Ald. Nik Kovac expressed concern that the legislation, which in its initial form included a 30-day timeline, wasn’t the best way to interact with departments that were already working on the idea.
“You already would if you could, without council action, buy 500,000 [tests]?” he asked Johnson. “Yes,” said the commissioner.
Kovac suggested a communication item was a better tool, as he too was interested in why Baltimore and others could procure tests. Johnson said her department was even speaking directly with manufacturer Abbot Laboratories with no success.
Vaccine Cash Incentives
The push to give away tests wasn’t the only source of debate. The structure of a new cash vaccine incentive was debated at length in both committees.
The wording of Dimitrijevic’s original proposal, drafted by the Legislative Reference Bureau, was to “distribute 1,000 $100 gift cards to any Milwaukee residents who provide proof of having received COVID-19 vaccination booster shots.”
Murphy was the first to note that such language would allow people who already received the booster to claim the reward.
“This whole road of giving people money to get vaccinated is a little odd to me,” he said. He said he didn’t think the cash offer for a booster shot was necessary given that those people had already volunteered to get the first series.
“It is an interesting business to figure out what motivates folks, but I am willing to give anything a try,” said Dimitrijevic.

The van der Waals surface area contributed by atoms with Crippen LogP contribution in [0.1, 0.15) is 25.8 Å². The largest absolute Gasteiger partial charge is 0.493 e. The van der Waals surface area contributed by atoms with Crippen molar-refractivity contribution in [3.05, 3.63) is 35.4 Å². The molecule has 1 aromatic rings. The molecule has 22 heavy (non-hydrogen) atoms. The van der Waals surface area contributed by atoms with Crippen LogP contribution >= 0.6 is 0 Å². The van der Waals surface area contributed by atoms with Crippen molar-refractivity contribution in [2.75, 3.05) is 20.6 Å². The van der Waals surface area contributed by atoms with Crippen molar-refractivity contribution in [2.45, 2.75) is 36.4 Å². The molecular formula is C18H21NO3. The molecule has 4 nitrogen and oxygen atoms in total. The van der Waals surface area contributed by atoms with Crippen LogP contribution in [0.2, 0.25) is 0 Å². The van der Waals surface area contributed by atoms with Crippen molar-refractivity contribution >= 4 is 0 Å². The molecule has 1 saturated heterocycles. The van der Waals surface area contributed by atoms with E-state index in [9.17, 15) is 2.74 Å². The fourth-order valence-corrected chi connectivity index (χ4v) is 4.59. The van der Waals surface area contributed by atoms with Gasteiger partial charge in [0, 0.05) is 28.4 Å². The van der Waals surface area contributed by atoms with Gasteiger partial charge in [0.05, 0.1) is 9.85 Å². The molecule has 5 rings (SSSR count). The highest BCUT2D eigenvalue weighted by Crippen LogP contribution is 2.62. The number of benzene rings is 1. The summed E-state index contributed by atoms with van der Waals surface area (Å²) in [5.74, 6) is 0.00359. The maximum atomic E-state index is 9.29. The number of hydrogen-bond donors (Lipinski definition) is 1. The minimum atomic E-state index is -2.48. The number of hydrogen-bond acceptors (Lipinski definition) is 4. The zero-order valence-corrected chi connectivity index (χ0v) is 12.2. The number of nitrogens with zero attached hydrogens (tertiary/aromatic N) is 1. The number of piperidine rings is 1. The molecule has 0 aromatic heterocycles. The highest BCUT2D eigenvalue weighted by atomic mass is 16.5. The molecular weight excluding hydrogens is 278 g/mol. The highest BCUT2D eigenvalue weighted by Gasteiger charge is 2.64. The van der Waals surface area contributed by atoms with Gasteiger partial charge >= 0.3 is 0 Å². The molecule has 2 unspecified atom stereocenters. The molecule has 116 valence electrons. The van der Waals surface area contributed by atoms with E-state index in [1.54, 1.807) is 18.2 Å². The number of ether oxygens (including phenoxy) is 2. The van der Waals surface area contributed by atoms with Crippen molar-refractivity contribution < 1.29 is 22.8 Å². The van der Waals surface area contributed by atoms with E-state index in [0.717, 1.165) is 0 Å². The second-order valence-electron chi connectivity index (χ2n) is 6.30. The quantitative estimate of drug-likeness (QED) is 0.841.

She attributed the broad offering to a typo, and had it revised to those receiving vaccination from the health department.
“I guess we have a difference of opinion on what is a typo and what are not typos,” said Murphy.
But Johnson was also concerned about what stage of the vaccination process was being targeted.
“I would be much more comfortable with providing $100 to people to get their first dose, those are the people we need to incentivize,” said Johnson.
Dimitirjevic said her read of the data showed that 50% of those receiving a first shot in Milwaukee never progressed to the level of getting a booster shot.
Ald. Milele A. Coggs suggested a compromise: offer it to both first shot and booster recipients. “I just think that’s something we don’t have to split hairs over, we could do both,” she said.
Dimitrijevic accepted the change. The resolution was also updated to remove the Milwaukee Public Library from explicitly having to partner with the health department on the effort, but it maintains the branch libraries as a test kit distribution site.
Ald. JoCasta Zamarripa expressed concern about the nature of the discussion, which spanned multiple meetings and multiple hours. “It sounds like we’re being punitive towards the author of this legislation,” she said. She praised Dimitrijevic for being willing to adapt.
The Finance & Personnel Committee recommended the adoption of Dimitriejvic’s proposal on a 4-1 vote, with only Murphy voting against it.
The full council is slated to consider the proposal on Jan. 18. That same meeting is expected to include a vote on a new citywide mask mandate sponsored by Dimitrijevic.
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Related Legislation: File 211426